Arts & Culture

Dylan is Not the Default: A Study in Women of Rock

Overdue recommendations, retribution and resentment for women of rock. 

Everyone knows that gender equality is an obsolete problem. If any of you are still uncertain about that assertion of ‘FACT’, the veracity of it can be affirmed by a nasally-toned, fact-abiding law aspirant on Instagram. Yup, it’s got millions of views, too. Well, anyway, who gives a shit about post-third-wave Feminism? It’s all about gender-bending dildos and tit-politics. I only support the real feminists. The old ones, you know. The ones when the Big Bang hadn’t happened yet and we were all Schrödinger’s cats living in a microcosm of stardust and galaxy traffic. Yeah, feminism was valid back THEN. Anything after that has been a convoluted rebranding of misandry as gender equality. Ugh. 

But guys, this isn’t even about feminism — but what internet debate these days isn’t? Some people can make a coffee visit to Dunkin’ Donuts into a gendered issue. And now, dare I infringe upon your private space and hammer noxious feminism into your music choices? You’re right. Any state or individual should not get to decide what a person does in their personal life. The kind of music they listen to, the clothes they wear or the beef they eat. That’s the kind of fucked up thing only our government can do. But anyway, I’m STILL not here to badger you into listening to obscure female English folk-singers or bellowing punk-poets. 

I don’t mean to say that your Workout playlist should be curated in accordance with a sanctified gender-equaliser. But maybe I AM saying that. Maybe every time the testosterone level exceeds 60% on your music statistics, an Amazon order for an old-fashioned smack-across-your-sparsely-bearded-face should be delivered within five to seven business days. Putting the humour aside, I am seriously advocating for some goddamn diversity in your consumption of music. My poorly worded thesis goes something like this: i) songs are just rhythmicised ideas and ii) maybe the only ideas you have been listening to have been from straight white cisgender men. And some of them were gigantic asses. Like Lennon. And Cobain. Yes, bite me, Rahul. Bite me.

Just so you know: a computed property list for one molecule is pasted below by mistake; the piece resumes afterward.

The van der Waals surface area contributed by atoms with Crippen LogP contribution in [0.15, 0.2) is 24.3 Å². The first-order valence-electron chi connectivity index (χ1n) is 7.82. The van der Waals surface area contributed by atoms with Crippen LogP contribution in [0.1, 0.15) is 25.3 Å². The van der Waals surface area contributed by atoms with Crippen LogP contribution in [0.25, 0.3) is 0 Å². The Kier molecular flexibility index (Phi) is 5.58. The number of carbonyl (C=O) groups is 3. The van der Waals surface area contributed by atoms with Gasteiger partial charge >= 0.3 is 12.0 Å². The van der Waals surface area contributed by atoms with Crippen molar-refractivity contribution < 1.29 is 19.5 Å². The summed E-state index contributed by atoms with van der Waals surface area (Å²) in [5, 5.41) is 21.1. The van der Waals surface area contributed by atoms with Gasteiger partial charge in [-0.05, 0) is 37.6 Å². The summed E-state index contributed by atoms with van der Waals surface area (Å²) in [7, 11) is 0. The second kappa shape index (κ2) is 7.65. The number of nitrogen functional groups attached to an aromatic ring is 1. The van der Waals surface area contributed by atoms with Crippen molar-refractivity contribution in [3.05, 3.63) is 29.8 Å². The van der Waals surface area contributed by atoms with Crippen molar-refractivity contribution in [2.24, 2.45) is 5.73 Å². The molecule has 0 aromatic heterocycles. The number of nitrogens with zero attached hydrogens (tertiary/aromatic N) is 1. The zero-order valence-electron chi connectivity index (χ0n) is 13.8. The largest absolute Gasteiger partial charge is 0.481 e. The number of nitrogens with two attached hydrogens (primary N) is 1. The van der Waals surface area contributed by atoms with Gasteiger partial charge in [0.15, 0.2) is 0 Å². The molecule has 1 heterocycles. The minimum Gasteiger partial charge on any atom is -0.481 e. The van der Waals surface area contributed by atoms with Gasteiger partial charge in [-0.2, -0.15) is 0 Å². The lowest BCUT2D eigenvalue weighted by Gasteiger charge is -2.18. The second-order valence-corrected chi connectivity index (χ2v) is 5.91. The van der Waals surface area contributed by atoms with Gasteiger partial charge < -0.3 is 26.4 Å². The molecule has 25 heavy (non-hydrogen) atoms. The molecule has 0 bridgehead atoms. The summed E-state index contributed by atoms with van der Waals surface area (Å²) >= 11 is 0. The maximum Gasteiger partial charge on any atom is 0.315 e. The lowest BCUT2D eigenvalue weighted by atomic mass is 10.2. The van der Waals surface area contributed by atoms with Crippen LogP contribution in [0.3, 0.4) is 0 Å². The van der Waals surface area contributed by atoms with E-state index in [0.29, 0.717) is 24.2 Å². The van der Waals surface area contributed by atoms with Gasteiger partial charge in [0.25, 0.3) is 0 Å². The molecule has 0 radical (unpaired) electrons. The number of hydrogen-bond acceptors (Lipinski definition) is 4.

But dear dude-bros, I’ve forever heard you complaining about women talking in indecipherable tongues as if they were villainous descendants of the Greek Sphinx. But how many times have you actually listened to women? In conversation or in music? Show me your playlist. No, seriously. Show me. Nickelback, Green Day, Kanye West…. Hmm. Cool. Well, here’s some women of rock to set things right. And when I say women of rock, the front singer from The Cranberries doesn’t count. Well, technically she does. But I’m tired of hearing that answer from everyone — so here’s some fresh options:

  1. Patti Smith (The Punk-Poetess) 
As far as I’m concerned, being any gender is a drag.” — Patti Smith | Image Credits: Rolling Stone

Freaking iconic. She’s a living legend. If you haven’t heard of her, where have you been? Oh, wait. Don’t answer that. I know: a patriarchal society that refuses to fix itself and keeps perpetuating certain exclusionary structures that disable talented and skilled women to be rightfully included in the canonical spheres of their respective disciplines. That’s where you’ve been living. Well, I’m glad you made the journey here.